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Criminal Justice Information Services Division

Criminal Justice Information Services Division

Statement of Charles W. Archer, Assistant Director, Criminal Justice Information Services Division, Federal Bureau of Investigation, Before Subcommittee on Immigration Committee on the Judiciary, United States Senate, Washington, D.C., May 1, 1997.

Good morning Mr. Chairman and members of the subcommittee. I am Charles Archer, assistant director of the FBI's Criminal Justice Information Services Division, otherwise known as CJIS. We are now headquartered in our new complex in Clarksburg, West Virginia. Our primary mission is to provide the criminal justice community with fingerprint identification and related information services. This involves the positive identification of individuals based on fingerprints, and the provision of criminal history information on a national and international basis to authorized users of our services.

In 1924, the United States Attorney General was authorized by congress to begin collecting fingerprint and arrest record information voluntarily submitted for federal and state arrests. The Attorney General then delegated this responsibility to the FBI. At that time, our operations began with 810,000 fingerprint cards. Today the CJIS Division is the world's largest fingerprint repository. Our current file holdings of fingerprint cards in our possession total over 219 million. These include over 132 million criminal cards and almost 87 million civil cards. The 132 million criminal cards represent 36.1 million individuals who have been arrested and/or convicted of a criminal offense in the United States. This figure grows by over 5,000 each day.

To capsulize this data into a one-year time frame, during fiscal year 1996, the CJIS Division received over 11.2 million fingerprint cards, both criminal and civil, an increase of 12.5% over the previous year. This was a significant milestone for us, marking the highest number of fingerprint card receipts since the height of world war II. The processing of these fingerprint cards resulted in over 3.5 million identifications being made against existing records, including over 66,000 fugitives being identified. Even though the submission of arrest and disposition data by contributing agencies is strictly voluntary, the volume of fingerprint and related data submitted for processing and associated with the CJIS Division's data base is unmatched anywhere in the world.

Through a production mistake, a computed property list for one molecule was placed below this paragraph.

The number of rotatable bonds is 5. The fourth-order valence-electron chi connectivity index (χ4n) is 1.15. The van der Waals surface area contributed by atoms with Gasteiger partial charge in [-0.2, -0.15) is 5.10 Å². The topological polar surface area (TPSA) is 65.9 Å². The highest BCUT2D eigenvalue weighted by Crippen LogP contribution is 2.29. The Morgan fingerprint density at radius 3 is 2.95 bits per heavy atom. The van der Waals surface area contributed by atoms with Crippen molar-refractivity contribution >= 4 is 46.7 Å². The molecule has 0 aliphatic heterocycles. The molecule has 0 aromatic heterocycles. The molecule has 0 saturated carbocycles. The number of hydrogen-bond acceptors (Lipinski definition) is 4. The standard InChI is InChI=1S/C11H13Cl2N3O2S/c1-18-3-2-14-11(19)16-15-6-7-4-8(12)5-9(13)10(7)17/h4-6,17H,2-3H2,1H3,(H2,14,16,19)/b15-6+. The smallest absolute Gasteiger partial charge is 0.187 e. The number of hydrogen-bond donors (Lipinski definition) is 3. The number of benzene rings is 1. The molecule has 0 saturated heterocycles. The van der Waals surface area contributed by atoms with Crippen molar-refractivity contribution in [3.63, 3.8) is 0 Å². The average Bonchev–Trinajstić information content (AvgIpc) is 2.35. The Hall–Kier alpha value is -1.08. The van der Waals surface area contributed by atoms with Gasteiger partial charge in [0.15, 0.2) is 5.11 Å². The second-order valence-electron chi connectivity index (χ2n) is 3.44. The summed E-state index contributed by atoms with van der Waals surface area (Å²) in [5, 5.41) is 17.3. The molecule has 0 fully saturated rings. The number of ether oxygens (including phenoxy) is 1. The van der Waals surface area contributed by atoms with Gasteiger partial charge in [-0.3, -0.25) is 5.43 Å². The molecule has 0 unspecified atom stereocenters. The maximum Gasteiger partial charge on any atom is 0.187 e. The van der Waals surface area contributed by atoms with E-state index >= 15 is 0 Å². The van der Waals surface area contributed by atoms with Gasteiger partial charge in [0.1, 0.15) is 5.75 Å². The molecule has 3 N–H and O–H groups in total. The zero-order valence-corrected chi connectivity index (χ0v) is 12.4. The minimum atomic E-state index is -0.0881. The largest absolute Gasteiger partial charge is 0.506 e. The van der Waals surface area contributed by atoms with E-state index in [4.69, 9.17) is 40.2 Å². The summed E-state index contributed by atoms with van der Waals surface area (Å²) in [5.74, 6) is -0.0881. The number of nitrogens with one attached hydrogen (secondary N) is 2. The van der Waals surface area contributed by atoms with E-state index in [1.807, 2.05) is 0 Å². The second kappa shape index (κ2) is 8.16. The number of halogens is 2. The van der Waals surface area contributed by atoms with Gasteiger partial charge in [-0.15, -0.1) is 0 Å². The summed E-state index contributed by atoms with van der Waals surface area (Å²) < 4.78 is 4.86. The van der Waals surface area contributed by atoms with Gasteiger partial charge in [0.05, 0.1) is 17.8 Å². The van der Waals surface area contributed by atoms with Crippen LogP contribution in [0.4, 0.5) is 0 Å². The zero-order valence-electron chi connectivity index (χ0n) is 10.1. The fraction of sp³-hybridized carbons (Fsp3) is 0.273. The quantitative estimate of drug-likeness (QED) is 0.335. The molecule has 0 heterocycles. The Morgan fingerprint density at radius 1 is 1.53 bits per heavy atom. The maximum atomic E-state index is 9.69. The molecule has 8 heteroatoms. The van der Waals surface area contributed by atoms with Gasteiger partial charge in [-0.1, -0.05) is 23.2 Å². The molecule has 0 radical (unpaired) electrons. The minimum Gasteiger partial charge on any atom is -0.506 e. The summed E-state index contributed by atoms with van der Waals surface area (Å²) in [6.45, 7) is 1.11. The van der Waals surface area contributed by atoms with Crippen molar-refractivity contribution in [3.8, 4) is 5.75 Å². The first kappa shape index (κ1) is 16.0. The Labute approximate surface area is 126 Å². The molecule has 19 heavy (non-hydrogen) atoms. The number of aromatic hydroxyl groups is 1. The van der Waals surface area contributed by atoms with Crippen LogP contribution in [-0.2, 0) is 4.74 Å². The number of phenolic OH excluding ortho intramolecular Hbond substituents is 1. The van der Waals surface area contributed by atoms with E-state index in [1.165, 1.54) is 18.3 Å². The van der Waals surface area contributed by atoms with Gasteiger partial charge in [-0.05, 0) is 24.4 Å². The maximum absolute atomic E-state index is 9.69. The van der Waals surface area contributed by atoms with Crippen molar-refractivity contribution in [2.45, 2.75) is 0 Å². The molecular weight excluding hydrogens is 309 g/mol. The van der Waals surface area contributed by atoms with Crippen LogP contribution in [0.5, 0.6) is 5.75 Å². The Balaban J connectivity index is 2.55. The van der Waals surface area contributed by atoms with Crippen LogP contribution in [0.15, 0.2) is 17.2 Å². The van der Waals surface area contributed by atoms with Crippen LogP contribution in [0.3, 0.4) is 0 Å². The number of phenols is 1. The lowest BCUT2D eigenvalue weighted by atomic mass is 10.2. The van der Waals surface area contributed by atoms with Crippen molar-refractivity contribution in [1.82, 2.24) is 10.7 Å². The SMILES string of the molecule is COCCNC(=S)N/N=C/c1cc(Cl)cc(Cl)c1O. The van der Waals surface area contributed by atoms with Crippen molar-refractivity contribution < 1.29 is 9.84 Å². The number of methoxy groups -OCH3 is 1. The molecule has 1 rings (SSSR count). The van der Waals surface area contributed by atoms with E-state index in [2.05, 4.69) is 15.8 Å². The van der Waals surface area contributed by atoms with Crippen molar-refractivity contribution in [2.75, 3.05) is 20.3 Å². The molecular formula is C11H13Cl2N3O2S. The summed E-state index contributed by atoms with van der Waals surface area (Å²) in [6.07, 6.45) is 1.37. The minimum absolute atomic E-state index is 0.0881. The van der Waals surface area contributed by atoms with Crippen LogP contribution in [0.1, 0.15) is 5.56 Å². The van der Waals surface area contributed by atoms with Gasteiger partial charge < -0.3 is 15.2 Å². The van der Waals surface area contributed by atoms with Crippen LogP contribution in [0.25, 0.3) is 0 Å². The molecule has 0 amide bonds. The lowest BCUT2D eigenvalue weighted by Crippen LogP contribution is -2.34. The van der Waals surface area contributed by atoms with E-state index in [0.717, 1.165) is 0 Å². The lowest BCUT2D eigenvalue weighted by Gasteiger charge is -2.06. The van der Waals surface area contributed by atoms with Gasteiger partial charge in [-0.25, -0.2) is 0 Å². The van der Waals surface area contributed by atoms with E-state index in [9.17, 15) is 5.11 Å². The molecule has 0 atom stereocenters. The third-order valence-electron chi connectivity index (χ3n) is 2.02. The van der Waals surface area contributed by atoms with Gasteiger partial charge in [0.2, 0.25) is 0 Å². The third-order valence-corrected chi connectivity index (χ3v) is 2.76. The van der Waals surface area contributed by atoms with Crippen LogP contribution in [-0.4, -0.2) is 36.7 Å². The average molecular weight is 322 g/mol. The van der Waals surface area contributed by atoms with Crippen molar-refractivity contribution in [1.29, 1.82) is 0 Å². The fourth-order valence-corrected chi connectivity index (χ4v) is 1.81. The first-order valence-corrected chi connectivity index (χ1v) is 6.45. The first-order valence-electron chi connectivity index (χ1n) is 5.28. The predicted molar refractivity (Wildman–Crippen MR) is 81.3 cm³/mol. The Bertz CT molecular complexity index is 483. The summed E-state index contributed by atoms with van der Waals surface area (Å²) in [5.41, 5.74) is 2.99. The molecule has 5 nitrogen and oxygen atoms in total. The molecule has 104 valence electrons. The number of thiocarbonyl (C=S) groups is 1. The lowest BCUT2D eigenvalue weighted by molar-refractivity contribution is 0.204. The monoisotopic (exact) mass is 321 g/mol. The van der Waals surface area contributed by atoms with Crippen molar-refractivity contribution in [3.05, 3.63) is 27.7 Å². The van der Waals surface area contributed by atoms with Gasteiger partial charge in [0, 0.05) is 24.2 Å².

I would now like to briefly outline for you CJIS's role in maintaining and distributing criminal history records for authorized users. A criminal history record begins when an individual is arrested by a law enforcement officer. At that time, three fingerprint cards are generally prepared by the arresting agency. One card is kept at the local level. Two cards are forwarded to the state identification bureau for processing prior to one card eventually being submitted to the CJIS Division. Today, this fingerprint card contains the arrestee's inked and rolled or electronically scanned fingerprints, personal descriptive data, and relevant data identifying the arresting agency and the offense(s) charged. Once the arrest fingerprint card is received, it is compared against our criminal history data base to determine if this individual has been previously arrested. When an existing criminal history is positively identified, the information pertaining to the new arrest is added to the already existing criminal record. If no match is made against an existing record, the new record is added to the file. Once the case is adjudicated, an appropriate disposition notice should then be sent to CJIS reflecting the final outcome. Upon receipt of this criminal history record information, the corresponding record is updated to include the most recent information.